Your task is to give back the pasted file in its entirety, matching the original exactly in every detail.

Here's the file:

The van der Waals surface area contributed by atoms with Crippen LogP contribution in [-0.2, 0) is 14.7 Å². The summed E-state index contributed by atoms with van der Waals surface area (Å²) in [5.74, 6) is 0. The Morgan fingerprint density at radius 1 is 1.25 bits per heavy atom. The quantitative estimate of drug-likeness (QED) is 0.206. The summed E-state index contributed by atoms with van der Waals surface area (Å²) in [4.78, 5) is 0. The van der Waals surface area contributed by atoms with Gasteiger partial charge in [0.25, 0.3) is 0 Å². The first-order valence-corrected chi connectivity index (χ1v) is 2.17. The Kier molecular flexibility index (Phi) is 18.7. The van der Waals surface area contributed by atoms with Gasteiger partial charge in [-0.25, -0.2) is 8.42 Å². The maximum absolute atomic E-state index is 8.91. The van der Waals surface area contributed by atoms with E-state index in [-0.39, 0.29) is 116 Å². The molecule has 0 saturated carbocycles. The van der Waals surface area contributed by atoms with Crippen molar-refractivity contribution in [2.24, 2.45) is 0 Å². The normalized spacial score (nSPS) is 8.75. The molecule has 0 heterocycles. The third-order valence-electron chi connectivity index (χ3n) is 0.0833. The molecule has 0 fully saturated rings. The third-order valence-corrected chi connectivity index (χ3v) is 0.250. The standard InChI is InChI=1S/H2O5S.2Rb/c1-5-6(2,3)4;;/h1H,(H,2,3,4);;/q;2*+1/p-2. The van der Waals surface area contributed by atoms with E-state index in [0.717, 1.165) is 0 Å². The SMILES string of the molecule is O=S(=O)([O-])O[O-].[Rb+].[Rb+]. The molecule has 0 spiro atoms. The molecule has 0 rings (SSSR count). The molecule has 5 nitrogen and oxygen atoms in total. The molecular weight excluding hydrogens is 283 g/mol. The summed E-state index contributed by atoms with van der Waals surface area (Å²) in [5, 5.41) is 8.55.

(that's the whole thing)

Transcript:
The van der Waals surface area contributed by atoms with Crippen LogP contribution in [-0.2, 0) is 14.7 Å². The summed E-state index contributed by atoms with van der Waals surface area (Å²) in [5.74, 6) is 0. The Morgan fingerprint density at radius 1 is 1.25 bits per heavy atom. The quantitative estimate of drug-likeness (QED) is 0.206. The summed E-state index contributed by atoms with van der Waals surface area (Å²) in [4.78, 5) is 0. The van der Waals surface area contributed by atoms with Gasteiger partial charge in [0.25, 0.3) is 0 Å². The first-order valence-corrected chi connectivity index (χ1v) is 2.17. The Kier molecular flexibility index (Phi) is 18.7. The van der Waals surface area contributed by atoms with Gasteiger partial charge in [-0.25, -0.2) is 8.42 Å². The maximum absolute atomic E-state index is 8.91. The van der Waals surface area contributed by atoms with E-state index in [-0.39, 0.29) is 116 Å². The molecule has 0 saturated carbocycles. The van der Waals surface area contributed by atoms with Crippen molar-refractivity contribution in [2.24, 2.45) is 0 Å². The normalized spacial score (nSPS) is 8.75. The molecule has 0 heterocycles. The third-order valence-electron chi connectivity index (χ3n) is 0.0833. The molecule has 0 fully saturated rings. The third-order valence-corrected chi connectivity index (χ3v) is 0.250. The standard InChI is InChI=1S/H2O5S.2Rb/c1-5-6(2,3)4;;/h1H,(H,2,3,4);;/q;2*+1/p-2. The van der Waals surface area contributed by atoms with E-state index in [0.717, 1.165) is 0 Å². The SMILES string of the molecule is O=S(=O)([O-])O[O-].[Rb+].[Rb+]. The molecule has 0 spiro atoms. The molecule has 0 rings (SSSR count). The molecule has 5 nitrogen and oxygen atoms in total. The molecular weight excluding hydrogens is 283 g/mol. The summed E-state index contributed by atoms with van der Waals surface area (Å²) in [5, 5.41) is 8.55.